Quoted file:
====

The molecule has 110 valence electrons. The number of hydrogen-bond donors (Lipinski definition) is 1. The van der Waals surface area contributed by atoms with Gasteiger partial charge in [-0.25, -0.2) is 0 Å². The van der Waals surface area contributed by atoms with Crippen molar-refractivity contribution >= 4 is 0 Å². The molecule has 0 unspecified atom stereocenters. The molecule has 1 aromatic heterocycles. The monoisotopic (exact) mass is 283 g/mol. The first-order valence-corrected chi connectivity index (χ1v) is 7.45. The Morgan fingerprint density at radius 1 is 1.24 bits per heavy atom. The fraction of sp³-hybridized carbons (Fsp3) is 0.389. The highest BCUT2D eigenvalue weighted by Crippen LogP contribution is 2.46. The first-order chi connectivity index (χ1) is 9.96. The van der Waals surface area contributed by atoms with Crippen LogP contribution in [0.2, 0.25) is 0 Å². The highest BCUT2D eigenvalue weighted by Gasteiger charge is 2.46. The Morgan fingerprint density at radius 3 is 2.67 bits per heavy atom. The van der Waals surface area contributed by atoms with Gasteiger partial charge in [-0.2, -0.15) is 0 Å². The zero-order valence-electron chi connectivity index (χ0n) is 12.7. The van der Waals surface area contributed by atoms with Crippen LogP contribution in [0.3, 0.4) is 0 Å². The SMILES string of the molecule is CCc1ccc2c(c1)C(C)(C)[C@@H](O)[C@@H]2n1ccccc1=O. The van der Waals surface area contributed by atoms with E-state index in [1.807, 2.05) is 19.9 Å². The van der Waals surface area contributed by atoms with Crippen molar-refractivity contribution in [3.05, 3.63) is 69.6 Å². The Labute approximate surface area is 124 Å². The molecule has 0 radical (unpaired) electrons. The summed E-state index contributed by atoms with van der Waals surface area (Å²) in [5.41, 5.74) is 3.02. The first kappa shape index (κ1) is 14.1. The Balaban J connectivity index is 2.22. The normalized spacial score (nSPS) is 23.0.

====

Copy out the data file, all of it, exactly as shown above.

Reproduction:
The molecule has 110 valence electrons. The number of hydrogen-bond donors (Lipinski definition) is 1. The van der Waals surface area contributed by atoms with Gasteiger partial charge in [-0.25, -0.2) is 0 Å². The van der Waals surface area contributed by atoms with Crippen molar-refractivity contribution >= 4 is 0 Å². The molecule has 0 unspecified atom stereocenters. The molecule has 1 aromatic heterocycles. The monoisotopic (exact) mass is 283 g/mol. The first-order valence-corrected chi connectivity index (χ1v) is 7.45. The Morgan fingerprint density at radius 1 is 1.24 bits per heavy atom. The fraction of sp³-hybridized carbons (Fsp3) is 0.389. The highest BCUT2D eigenvalue weighted by Crippen LogP contribution is 2.46. The first-order chi connectivity index (χ1) is 9.96. The van der Waals surface area contributed by atoms with Crippen LogP contribution in [0.2, 0.25) is 0 Å². The highest BCUT2D eigenvalue weighted by Gasteiger charge is 2.46. The Morgan fingerprint density at radius 3 is 2.67 bits per heavy atom. The van der Waals surface area contributed by atoms with Gasteiger partial charge in [-0.2, -0.15) is 0 Å². The zero-order valence-electron chi connectivity index (χ0n) is 12.7. The van der Waals surface area contributed by atoms with Crippen LogP contribution in [0.3, 0.4) is 0 Å². The SMILES string of the molecule is CCc1ccc2c(c1)C(C)(C)[C@@H](O)[C@@H]2n1ccccc1=O. The van der Waals surface area contributed by atoms with E-state index in [1.807, 2.05) is 19.9 Å². The van der Waals surface area contributed by atoms with Crippen molar-refractivity contribution in [3.05, 3.63) is 69.6 Å². The Labute approximate surface area is 124 Å². The molecule has 0 radical (unpaired) electrons. The summed E-state index contributed by atoms with van der Waals surface area (Å²) in [5.41, 5.74) is 3.02. The first kappa shape index (κ1) is 14.1. The Balaban J connectivity index is 2.22. The normalized spacial score (nSPS) is 23.0.